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How to tailor recommendations on the treatment of multi-drug resistant Gram-negative infections at country level integrating antibiotic stewardship principles within the GRADE-ADOLOPMENT framework

Carrara E, Grossi P A, Gori A, Lambertenghi L, Antonelli M, Lombardi A, Bongiovanni F, AIFA-OPERA Working Group, Magrini N, Manfredi C, Stefani S, Tumbarello M, Tacconelli E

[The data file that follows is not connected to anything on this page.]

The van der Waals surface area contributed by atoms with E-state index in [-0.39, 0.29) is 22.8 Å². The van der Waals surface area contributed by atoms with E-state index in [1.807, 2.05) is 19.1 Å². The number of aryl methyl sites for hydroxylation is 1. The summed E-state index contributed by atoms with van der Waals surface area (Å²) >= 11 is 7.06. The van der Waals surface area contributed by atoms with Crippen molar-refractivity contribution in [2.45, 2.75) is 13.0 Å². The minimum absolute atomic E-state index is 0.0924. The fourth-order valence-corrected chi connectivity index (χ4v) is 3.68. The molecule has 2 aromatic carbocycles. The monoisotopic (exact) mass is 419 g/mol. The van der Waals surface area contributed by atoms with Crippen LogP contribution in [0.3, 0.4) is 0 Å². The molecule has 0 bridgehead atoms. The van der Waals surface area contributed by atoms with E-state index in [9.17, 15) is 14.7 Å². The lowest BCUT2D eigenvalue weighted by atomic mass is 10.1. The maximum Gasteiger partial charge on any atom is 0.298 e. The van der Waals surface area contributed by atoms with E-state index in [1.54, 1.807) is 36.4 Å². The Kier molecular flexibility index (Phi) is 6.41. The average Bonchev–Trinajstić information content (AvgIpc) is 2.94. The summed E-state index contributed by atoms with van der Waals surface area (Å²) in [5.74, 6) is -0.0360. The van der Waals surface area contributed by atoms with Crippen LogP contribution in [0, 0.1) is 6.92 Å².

Promoting the optimal use of antibiotics through evidence-based recommendations should be regarded as a crucial step in the global fight against antimicrobial resistance. Within this scope, several guidelines and guidance documents for antibiotic therapy have been published in recent years. All documents underline the limitations of existing evidence and remark on the need for tailoring recommendations at the national level, based on local epidemiology, availability of diagnostics and drugs, and antimicrobial stewardship principles. The GRADE-ADOLOPMENT methodology is an evidence-based methodology that allows the adoption, adaptation, and update of existing recommendations to specific settings without performing de novo systematic reviews and grading of the evidence. However, procedures to integrate this evidence with stewardship principles, countries' surveillance data, and capacity in terms of diagnostics and antibiotics' availability have never been defined. This Personal View provides the first example of a country's calibration of international evidence-based guidance documents on treating infections caused by multidrug-resistant bacteria. A panel of experts convened by the Italian Medicine Agency (AIFA) used the GRADE methodology for systematically extracting and evaluating 100 recommendations on the treatment of infections due to multidrug-resistant Gram-negative bacteria from 11 guidance documents and 24 systematic reviews. The ADOLOPMENT procedure was used to calibrate the existing recommendations to the national context, leading to the adoption of 64, the adaptation of 27, and the rejection of nine recommendations. We discuss the technical details of the GRADE-ADOLOPMENT application, the calibration process, and the human resources required to support such an effort. This Personal View also covers the challenges of integrating antibiotic stewardship principles in evidence-based recommendations for treating infections with very limited therapeutic and diagnostic options. The details presented here could support the easy transferability of the methodology to other countries and settings, particularly where the incidence of antibiotic-resistant infections is high.

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